I’m not saying that Microsoft can’t lead us through the transition to the consumerized enterprise, but history isn’t on their side.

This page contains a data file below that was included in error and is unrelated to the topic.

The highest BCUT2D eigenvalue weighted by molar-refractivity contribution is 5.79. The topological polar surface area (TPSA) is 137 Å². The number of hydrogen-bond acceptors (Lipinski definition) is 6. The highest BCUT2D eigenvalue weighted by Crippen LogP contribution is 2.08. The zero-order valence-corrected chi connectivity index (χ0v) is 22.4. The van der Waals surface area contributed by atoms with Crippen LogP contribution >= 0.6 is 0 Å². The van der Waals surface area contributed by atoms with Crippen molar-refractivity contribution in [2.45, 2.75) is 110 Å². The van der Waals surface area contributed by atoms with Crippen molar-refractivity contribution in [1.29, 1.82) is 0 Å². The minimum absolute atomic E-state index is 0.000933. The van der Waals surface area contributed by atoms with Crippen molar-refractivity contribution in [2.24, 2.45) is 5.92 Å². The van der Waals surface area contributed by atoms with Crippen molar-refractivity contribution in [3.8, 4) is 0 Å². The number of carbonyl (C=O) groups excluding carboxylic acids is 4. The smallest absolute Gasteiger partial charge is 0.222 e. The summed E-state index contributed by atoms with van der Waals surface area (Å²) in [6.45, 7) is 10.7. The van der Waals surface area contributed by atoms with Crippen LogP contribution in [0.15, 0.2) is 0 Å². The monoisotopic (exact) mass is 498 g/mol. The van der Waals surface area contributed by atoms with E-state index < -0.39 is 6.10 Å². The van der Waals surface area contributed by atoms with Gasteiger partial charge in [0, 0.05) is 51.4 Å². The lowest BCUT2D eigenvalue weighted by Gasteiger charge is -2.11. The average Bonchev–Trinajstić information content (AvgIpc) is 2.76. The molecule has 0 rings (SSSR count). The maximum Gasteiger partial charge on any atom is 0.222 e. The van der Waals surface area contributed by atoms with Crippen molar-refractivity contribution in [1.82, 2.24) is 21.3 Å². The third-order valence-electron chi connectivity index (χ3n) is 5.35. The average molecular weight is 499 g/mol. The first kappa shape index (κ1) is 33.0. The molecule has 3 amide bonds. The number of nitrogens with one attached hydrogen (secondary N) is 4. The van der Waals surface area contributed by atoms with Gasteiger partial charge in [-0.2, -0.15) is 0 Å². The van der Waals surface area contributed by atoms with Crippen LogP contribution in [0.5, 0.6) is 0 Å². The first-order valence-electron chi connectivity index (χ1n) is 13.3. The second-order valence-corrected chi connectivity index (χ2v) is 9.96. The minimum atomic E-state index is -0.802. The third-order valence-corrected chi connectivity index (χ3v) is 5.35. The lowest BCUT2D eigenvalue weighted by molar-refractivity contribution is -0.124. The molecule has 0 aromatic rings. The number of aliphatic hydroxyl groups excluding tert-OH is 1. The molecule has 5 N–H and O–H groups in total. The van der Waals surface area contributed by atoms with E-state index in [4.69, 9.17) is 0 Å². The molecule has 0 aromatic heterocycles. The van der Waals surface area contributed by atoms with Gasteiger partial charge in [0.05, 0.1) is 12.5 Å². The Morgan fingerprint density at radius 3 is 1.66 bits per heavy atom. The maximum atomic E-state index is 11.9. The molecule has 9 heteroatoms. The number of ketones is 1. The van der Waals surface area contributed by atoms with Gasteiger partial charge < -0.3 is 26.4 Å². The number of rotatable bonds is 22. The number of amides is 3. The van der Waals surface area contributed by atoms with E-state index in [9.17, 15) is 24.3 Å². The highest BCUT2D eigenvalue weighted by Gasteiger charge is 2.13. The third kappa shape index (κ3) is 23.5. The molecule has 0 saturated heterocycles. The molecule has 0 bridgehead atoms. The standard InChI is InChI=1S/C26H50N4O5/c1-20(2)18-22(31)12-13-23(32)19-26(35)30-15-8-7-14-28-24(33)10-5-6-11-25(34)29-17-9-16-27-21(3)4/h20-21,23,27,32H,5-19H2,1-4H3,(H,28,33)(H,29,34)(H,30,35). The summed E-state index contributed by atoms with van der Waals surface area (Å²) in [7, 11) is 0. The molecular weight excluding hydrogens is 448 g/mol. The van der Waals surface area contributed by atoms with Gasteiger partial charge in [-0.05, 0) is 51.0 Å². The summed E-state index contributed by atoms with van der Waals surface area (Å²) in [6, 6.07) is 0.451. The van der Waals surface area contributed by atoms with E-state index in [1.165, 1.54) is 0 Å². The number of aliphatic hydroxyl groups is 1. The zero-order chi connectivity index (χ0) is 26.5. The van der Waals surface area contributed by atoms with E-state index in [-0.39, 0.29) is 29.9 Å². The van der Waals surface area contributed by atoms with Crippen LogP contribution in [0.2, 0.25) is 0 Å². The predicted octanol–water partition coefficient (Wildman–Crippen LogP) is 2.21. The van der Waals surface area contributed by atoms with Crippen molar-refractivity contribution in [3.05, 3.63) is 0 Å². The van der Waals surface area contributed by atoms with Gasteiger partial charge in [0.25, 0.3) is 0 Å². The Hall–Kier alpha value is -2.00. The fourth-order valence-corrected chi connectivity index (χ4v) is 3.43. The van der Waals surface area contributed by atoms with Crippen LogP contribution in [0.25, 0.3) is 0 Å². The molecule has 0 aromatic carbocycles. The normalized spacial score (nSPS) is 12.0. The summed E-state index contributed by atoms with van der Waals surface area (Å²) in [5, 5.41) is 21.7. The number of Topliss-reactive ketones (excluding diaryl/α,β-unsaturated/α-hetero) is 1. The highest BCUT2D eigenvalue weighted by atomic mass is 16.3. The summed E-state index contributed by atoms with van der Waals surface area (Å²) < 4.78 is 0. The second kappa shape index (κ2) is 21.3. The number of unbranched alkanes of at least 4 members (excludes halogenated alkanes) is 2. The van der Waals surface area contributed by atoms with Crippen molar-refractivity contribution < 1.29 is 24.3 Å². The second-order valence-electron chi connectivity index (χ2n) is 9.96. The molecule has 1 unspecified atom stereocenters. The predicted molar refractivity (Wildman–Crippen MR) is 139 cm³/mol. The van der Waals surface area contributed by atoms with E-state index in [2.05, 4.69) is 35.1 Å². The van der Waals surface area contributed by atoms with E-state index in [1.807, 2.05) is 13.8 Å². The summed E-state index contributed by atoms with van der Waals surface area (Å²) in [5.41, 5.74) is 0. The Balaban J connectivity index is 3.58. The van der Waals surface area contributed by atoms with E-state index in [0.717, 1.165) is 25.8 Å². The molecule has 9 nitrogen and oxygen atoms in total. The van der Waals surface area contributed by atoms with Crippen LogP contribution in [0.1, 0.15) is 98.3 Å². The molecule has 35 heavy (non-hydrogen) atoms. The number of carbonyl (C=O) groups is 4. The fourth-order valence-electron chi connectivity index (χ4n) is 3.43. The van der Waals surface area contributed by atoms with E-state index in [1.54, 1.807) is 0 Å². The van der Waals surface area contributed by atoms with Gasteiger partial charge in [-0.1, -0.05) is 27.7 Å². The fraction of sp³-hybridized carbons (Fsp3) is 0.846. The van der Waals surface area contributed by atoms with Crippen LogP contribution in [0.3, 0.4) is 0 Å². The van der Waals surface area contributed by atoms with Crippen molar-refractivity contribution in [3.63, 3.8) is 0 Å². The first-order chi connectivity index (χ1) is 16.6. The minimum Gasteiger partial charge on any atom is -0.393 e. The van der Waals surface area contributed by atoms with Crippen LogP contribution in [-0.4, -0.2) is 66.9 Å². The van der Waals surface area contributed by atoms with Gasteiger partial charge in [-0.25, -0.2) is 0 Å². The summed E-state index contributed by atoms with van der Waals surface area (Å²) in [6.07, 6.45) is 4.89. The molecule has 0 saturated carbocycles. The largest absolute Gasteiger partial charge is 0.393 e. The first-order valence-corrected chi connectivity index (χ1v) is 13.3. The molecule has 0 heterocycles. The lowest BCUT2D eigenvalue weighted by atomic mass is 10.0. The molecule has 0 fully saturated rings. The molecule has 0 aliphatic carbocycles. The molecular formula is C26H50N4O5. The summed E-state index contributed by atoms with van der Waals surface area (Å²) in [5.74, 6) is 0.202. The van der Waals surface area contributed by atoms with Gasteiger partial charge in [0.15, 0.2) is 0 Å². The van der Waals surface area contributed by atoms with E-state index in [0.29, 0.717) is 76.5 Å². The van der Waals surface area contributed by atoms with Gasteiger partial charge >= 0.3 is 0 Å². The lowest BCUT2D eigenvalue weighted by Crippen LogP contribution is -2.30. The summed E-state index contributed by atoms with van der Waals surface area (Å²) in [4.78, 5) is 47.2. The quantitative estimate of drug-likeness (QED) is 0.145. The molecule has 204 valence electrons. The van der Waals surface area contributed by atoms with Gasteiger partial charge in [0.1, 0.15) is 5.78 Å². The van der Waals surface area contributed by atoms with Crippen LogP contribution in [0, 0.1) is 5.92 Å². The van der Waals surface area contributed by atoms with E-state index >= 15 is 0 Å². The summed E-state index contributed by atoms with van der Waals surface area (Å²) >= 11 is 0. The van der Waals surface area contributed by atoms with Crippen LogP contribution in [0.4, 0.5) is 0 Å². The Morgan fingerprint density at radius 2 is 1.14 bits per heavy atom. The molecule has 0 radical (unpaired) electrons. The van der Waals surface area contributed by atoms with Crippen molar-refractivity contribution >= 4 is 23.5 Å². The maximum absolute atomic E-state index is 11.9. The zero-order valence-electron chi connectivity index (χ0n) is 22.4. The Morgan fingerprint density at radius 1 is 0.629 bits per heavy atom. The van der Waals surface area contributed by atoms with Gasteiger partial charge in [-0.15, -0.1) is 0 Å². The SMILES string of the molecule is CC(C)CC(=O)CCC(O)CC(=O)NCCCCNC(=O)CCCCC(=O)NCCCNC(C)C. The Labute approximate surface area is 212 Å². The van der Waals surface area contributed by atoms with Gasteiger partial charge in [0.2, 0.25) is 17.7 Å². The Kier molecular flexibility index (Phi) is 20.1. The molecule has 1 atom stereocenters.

Last week I was fortunate enough to speak at the Microsoft Tech Ed Conference in Atlanta. Much of my presentation focused on the need to develop cross platform skills since the virtual monopoly that Microsoft had on the corporate desktop is rapidly coming to an end for a number of reasons (I won’t go into those reasons now). I represent some evidence of that as well, albeit a small sample size. After being a Microsoft user for years I now carry a MacBook and iPad. I’ll admit that I felt like a bit of an alien being at the Microsoft event with Apple products, but it is a sign of the times. I understand that a sample size of myself isn’t statically relevant, but just go into any airport, Internet cafe or board room. There are more non Microsoft devices than ever before. After my presentation I had a chance to talk to many of the attendees and I was surprised–maybe I shouldn’t have been–at the strong resistance from the Microsoft community in embracing the consumerization and multi operating system trends. IT can fight it all they want, but I firmly believe the trend is here to stay and IT, particularly the hard core Microsoft IT pro community, needs to learn to deal with it.